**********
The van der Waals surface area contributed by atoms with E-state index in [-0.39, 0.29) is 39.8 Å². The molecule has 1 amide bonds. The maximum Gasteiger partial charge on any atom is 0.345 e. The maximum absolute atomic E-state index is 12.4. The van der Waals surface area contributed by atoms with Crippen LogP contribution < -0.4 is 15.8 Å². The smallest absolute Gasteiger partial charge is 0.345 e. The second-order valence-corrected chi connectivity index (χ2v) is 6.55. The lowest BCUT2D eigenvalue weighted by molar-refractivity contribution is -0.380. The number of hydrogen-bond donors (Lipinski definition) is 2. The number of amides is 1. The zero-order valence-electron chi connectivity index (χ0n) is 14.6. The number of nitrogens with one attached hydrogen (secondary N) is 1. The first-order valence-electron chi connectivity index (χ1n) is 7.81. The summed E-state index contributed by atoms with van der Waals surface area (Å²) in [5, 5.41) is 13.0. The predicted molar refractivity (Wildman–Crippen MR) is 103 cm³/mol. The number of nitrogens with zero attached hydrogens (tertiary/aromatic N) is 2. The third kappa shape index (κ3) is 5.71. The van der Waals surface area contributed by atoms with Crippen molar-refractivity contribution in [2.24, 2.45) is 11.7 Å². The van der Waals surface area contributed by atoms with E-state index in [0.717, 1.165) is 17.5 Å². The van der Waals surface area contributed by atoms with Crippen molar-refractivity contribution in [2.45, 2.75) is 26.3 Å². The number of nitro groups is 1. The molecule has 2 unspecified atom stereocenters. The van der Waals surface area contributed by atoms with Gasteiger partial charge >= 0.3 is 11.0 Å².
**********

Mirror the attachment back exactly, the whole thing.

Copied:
The van der Waals surface area contributed by atoms with E-state index in [-0.39, 0.29) is 39.8 Å². The molecule has 1 amide bonds. The maximum Gasteiger partial charge on any atom is 0.345 e. The maximum absolute atomic E-state index is 12.4. The van der Waals surface area contributed by atoms with Crippen LogP contribution < -0.4 is 15.8 Å². The smallest absolute Gasteiger partial charge is 0.345 e. The second-order valence-corrected chi connectivity index (χ2v) is 6.55. The lowest BCUT2D eigenvalue weighted by molar-refractivity contribution is -0.380. The number of hydrogen-bond donors (Lipinski definition) is 2. The number of amides is 1. The zero-order valence-electron chi connectivity index (χ0n) is 14.6. The number of nitrogens with one attached hydrogen (secondary N) is 1. The first-order valence-electron chi connectivity index (χ1n) is 7.81. The summed E-state index contributed by atoms with van der Waals surface area (Å²) in [5, 5.41) is 13.0. The predicted molar refractivity (Wildman–Crippen MR) is 103 cm³/mol. The number of nitrogens with zero attached hydrogens (tertiary/aromatic N) is 2. The third kappa shape index (κ3) is 5.71. The van der Waals surface area contributed by atoms with Crippen molar-refractivity contribution in [2.24, 2.45) is 11.7 Å². The van der Waals surface area contributed by atoms with E-state index in [0.717, 1.165) is 17.5 Å². The van der Waals surface area contributed by atoms with Crippen molar-refractivity contribution in [2.45, 2.75) is 26.3 Å². The number of nitro groups is 1. The molecule has 2 unspecified atom stereocenters. The van der Waals surface area contributed by atoms with Gasteiger partial charge >= 0.3 is 11.0 Å².